Border security is about border walls, virtual fence projects, drones, and a proliferation of drug-sniffing canine teams and Border Patrol agents. But border security is also about expansive big government bureaucracy, which aims to incorporate all other bureaucracies under its own mission goals and apparatus.
Border security is the province of the federal government’s most unwieldy and directionless bureaucracy – namely the Department of Homeland Security (DHS). Immigration enforcement and border security account for the largest part of the DHS’s $56-billion annual budget.
The BorderEnforcement Security Task Forces (BEST) teams constitute a little known but illustrative dimension of the ever-expanding bureaucracy of border security.
The BEST program is one of numerous attempts by DHS to associate other federal agencies and local law enforcement agencies with its border security and counternarcotics missions.
Launched in 2006, the BEST program is now getting a new boost in Congress.
Two leading border hawks in Congress, Michael McCaul and Henry Cuellar, are sponsors of new border-security legislation to support the network of anti-drug task forces sponsored by Immigration and Customs Enforcement (ICE), a DHS agency. The Jaime Zapata Border Enforcement Security Task Force Act was approved by the House in a 351-2 vote and also has been approved by the Senate.
The new border-security bill would institutionalize the BEST teams as part of the DHS apparatus and designate $10 million in annual funding for the anti-drug teams.
Named after Jaime Zapata, an ICE agent who was killed in Mexico last year apparently as part of the drug wars, the proposed act now awaits the signature of President Obama.
ICE established its first BEST team at a time when DHS was ramping up the departmental border security programs through the Security Border Initiative and under the direction of DHS Secretary Michael Chertoff.
By establishing the BEST program, ICE was hopping on the border security bandwagon, which was benefiting from an array of new budget allocations. Although almost all of the billions of dollars in new border security funding flowed to CBP and the Border Patrol, ICE aimed to show that it too was an important border security player. The program was also a way to put ICE at the top – at least on paper – of a multiagency effort to “secure the border” and “combat transnational criminal organizations.”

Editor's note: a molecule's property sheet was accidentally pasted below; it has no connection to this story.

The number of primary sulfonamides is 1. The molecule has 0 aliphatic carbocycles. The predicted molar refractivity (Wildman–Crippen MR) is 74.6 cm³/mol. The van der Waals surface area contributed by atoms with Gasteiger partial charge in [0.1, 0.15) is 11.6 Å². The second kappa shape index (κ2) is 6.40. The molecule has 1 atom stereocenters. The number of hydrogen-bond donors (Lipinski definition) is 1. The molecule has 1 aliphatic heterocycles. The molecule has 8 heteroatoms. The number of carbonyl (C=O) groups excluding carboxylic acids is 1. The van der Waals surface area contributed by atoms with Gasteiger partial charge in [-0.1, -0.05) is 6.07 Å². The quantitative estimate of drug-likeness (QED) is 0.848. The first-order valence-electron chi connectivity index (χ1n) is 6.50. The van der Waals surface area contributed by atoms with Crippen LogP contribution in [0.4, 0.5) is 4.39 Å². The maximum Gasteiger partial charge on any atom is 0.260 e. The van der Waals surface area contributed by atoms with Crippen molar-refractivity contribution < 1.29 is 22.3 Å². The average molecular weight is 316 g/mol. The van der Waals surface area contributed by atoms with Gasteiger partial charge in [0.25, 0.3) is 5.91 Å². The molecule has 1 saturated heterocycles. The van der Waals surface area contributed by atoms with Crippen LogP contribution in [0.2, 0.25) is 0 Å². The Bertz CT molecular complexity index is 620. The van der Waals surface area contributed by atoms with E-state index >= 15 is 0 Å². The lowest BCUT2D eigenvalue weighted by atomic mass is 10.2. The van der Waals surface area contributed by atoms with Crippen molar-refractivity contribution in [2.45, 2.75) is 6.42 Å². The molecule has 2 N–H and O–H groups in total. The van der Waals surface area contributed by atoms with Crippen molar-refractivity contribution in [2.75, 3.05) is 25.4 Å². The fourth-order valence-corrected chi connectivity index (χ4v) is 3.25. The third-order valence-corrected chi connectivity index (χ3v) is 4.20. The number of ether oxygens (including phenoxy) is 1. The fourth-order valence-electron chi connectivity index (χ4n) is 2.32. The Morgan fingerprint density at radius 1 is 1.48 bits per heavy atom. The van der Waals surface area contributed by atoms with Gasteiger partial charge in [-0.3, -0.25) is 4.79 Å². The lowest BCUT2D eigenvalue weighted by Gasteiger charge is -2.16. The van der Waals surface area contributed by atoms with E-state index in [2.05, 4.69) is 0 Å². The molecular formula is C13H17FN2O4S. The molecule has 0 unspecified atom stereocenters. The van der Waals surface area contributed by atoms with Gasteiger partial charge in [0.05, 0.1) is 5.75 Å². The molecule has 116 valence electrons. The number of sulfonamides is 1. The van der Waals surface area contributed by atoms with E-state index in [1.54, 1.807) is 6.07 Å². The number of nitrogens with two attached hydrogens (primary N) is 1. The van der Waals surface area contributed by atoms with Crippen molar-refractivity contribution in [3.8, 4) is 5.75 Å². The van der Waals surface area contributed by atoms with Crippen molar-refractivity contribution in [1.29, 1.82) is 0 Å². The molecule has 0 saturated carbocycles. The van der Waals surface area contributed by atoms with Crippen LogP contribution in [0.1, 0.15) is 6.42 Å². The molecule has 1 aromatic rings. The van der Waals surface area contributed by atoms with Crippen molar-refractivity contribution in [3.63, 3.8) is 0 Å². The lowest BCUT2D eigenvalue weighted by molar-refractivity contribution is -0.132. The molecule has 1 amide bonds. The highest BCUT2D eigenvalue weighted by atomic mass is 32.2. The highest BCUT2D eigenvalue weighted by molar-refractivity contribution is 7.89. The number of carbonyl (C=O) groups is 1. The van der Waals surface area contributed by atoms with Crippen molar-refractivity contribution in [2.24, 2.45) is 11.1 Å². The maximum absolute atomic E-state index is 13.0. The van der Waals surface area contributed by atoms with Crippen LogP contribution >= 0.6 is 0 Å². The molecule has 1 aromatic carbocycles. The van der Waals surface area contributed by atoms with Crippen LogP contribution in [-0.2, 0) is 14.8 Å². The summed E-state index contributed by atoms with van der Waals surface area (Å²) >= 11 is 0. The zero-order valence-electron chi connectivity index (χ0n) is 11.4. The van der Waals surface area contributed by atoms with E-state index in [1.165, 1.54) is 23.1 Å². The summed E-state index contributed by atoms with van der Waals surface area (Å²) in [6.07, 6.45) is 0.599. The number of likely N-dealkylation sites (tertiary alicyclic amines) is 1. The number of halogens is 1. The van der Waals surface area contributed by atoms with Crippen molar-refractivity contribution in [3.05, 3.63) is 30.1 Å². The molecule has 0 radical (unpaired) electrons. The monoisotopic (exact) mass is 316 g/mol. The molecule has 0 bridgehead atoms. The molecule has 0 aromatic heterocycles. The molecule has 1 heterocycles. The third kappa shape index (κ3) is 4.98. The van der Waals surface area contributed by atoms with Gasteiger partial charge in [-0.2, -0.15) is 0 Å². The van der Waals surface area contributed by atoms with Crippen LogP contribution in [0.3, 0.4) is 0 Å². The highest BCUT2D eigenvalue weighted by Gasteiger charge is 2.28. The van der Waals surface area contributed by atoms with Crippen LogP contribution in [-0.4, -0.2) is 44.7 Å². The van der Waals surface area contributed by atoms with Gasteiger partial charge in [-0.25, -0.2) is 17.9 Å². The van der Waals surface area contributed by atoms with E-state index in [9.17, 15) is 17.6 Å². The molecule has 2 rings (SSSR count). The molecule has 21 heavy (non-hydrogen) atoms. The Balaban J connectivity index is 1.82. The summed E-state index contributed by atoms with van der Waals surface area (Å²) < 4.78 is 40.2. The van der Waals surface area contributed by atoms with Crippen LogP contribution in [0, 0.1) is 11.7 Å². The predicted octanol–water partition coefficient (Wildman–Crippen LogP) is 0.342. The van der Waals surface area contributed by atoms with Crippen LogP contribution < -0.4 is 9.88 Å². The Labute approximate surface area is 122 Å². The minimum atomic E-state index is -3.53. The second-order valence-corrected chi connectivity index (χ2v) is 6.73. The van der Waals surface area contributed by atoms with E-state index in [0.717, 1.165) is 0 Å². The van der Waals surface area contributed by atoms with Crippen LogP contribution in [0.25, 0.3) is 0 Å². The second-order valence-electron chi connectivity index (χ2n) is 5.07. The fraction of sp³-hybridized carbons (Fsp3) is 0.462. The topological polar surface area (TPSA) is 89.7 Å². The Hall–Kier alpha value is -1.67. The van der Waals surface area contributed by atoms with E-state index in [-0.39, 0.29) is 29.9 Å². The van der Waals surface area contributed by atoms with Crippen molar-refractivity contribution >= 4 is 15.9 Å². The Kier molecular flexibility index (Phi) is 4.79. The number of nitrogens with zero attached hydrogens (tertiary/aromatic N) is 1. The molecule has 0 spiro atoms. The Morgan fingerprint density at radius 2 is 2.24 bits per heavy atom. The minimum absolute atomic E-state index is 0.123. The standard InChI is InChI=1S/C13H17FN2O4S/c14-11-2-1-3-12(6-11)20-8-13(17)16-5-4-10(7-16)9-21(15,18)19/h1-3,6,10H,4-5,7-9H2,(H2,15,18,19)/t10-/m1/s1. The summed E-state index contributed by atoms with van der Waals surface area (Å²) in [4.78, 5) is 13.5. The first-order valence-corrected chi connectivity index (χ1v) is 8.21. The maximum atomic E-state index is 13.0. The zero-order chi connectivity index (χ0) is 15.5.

Keeping Alive Border-Security Alarmism
McCaul and Cuellar, both from Texas, have help drive border security spending by their alarmist assessments of cross-border threats.
McCaul, the Republican set to become the new chair of the House Homeland Security Committee, and Cuellar, the ranking member of the House Subcommittee on Border Security, say that ICE’s BEST teams are essential components of the border security buildup.
According to Cuellar, the BEST teams “help secure our Nation’s borders and help dismantle criminal organizations by creating cross-agency teams to combat them.”
McCaul boasts to his constituents of his role in getting this new piece of border security legislation passed. After getting the nod to head the homeland security committee, McCaul sent a newsletter to his constituents stating: “Texas is rich with critical infrastructure and potential terrorist targets including the Port of Houston and adjacent petrochemical facilities…. Our border… remains a gateway for the undetected entry of Mexican drug cartels and terrorist operatives who have increased their presence in Latin America. On my watch we will make progress securing the border.”
“Expanding BESTs,” says ICE, “will help dismantle the leadership and supporting infrastructure of criminal organizations responsible for perpetrating violence and illegal activity along our borders and in the nation’s interior.”
ICE contends that the southern border “has experienced a dramatic surge in cross-border crime and violence in recent years due to the intense competition between Mexican drug cartels and criminal smuggling organizations.” What’s more, ICE says that the northern border shouldn’t be ignored in border security spending since “law enforcement agencies at the northern border face similar challenges from transnational organizations.”